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Russian Court Places TV Protester Ovsyannikova Under House Arrest

Marina Ovsyannikova in court. Emin Jafarov / Kommersant

A Russian court on Thursday placed former state TV journalist Marina Ovsyannikova, who denounced President Vladimir Putin's attack on Ukraine live on air, under house arrest until October.

On Wednesday, investigators detained Ovsyannikova, 44, and charged her with spreading information about the Russian armed forces deemed false by the government. 

The mother of two faces up to 10 years in prison, if convicted.

In March, Ovsyannikova, then an editor at Channel One television, made global headlines when she barged onto the set of its flagship Vremya (Time) evening news, holding a poster reading "No War".

The house arrest is not connected to that particular protest, however.  

It is linked to a one-woman protest in mid-July near the Kremlin, when Ovsyannikova held a poster that read "Putin is a murderer, his soldiers are fascists". 

Three "blood-soaked" toy dolls were laid on the ground in front of her.

At Moscow's Basmanny district court on Thursday, she was placed in a cage surrounded by several policemen.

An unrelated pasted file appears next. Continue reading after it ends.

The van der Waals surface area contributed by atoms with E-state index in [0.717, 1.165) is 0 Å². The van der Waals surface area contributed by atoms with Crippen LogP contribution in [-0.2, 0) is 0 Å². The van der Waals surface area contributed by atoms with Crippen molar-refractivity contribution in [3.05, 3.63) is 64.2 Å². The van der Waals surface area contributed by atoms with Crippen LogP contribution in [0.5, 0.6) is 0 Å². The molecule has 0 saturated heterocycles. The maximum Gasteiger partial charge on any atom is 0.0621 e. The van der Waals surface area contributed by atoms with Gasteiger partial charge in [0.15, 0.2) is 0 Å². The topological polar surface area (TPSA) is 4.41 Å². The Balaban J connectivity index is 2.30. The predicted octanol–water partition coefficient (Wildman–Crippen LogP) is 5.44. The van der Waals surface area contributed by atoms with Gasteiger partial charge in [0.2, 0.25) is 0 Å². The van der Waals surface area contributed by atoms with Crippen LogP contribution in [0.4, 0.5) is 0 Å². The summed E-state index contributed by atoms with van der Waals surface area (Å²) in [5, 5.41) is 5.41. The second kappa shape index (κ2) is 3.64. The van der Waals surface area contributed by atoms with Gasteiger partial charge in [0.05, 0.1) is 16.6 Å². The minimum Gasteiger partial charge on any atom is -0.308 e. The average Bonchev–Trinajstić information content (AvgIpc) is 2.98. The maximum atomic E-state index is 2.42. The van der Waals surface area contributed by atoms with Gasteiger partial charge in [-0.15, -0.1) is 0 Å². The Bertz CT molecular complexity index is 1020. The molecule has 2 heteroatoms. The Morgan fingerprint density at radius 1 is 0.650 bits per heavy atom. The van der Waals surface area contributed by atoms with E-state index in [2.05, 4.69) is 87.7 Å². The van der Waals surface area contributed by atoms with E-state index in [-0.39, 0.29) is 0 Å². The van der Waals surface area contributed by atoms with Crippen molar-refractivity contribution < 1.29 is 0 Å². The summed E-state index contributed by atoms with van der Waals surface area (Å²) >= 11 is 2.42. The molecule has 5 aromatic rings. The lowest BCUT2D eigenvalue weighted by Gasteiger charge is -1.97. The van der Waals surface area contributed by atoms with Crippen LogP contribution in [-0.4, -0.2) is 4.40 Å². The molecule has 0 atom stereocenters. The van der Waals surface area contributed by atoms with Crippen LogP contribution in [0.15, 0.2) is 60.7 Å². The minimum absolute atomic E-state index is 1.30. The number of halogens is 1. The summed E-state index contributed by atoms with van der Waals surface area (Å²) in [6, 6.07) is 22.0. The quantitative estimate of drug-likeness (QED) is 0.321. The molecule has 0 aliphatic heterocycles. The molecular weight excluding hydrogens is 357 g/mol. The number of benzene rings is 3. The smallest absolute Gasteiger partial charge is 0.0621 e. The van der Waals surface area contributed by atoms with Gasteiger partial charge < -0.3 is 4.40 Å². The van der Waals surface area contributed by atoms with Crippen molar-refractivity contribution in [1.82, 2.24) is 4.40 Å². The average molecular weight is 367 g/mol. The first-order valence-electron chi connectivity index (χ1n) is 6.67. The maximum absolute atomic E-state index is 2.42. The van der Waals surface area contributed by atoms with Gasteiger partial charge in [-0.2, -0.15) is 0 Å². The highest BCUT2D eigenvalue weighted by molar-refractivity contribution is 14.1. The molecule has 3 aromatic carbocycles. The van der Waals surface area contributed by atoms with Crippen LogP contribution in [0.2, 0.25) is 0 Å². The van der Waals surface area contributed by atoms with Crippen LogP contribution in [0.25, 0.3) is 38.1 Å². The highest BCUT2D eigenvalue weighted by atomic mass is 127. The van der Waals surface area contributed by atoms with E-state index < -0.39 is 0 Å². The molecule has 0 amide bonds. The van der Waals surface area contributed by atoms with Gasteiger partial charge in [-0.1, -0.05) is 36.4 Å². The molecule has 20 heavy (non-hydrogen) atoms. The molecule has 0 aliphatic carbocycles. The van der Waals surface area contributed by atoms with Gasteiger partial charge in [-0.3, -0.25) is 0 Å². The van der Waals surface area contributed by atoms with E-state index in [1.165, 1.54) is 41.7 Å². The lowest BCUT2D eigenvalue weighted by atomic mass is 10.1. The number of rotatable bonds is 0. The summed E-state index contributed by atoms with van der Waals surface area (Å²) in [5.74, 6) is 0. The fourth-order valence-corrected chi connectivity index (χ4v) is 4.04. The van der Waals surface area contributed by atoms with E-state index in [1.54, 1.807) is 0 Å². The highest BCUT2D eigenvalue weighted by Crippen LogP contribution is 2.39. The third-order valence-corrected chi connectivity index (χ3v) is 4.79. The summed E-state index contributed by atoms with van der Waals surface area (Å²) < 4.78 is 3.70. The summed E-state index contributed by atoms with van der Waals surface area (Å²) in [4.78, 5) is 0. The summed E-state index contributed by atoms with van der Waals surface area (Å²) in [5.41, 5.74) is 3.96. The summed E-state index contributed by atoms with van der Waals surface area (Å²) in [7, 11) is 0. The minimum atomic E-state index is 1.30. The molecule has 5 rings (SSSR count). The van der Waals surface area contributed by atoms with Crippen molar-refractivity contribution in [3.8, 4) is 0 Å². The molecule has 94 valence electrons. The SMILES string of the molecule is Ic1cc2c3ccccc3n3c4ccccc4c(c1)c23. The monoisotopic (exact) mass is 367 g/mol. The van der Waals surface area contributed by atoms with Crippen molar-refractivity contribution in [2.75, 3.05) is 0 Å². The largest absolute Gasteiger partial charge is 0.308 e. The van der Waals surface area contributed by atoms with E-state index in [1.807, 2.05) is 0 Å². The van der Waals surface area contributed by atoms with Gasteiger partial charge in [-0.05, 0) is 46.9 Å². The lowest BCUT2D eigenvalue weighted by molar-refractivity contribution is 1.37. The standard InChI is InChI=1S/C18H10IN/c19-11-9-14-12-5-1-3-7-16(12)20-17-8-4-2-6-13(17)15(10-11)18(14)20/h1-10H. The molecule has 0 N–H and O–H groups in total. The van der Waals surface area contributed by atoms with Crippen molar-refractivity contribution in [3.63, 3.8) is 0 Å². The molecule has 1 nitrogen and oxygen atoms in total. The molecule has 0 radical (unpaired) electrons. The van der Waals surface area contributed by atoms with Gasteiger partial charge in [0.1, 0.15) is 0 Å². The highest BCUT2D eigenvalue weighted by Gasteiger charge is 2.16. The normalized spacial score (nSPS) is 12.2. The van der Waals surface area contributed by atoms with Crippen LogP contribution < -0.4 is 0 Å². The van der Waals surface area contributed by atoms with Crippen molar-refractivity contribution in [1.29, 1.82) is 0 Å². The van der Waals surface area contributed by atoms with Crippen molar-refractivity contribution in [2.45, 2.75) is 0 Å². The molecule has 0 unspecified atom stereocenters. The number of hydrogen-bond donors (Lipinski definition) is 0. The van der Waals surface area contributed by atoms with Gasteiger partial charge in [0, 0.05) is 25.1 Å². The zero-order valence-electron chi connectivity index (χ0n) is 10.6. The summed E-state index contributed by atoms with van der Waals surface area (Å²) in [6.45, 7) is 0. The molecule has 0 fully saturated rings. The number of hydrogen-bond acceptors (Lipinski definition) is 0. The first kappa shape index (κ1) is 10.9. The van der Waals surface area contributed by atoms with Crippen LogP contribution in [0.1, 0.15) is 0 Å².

She held a sign that read "May the dead children haunt you in your dreams".

Her lawyer Dmitry Zakhvatov wrote on messaging app Telegram that "even" the Soviet Union's most brutal serial killer Andrei Chikatilo was not guarded so closely.

During a closed-door hearing, the court ruled that Ovsyannkova be placed under house arrest until October 9.

"I even don't know what to say. Good that it is not jail? Certainly good," Zakhvatov said. 

"But it is still sickening."

Criticism of Putin's decision to send troops to Ukraine on February 24 has been virtually outlawed in Russia.

French President Emmanuel Macron has offered Ovsyannikova, who worked for Russian state TV for 19 years, asylum or other forms of consular protection.

Earlier this year prominent Putin critics Ilya Yashin and Vladimir Kara-Murza were put in pre-trial jail for denouncing Moscow's Ukraine offensive.

The criminal probe against Ovsyannikova was launched after two Moscow courts ordered the journalist to pay fines for discrediting the Russian army on various occasions.

In the months following her TV protest, Ovsyannikova spent time abroad, working for Germany's Die Welt for three months.

In early July, she said she was returning to Russia to settle a dispute over the custody of her two children.

Since her return, Ovsyannikova came out to support opposition politician Yashin in court and published anti-government posts online. She was briefly detained by police near her home in mid-July.

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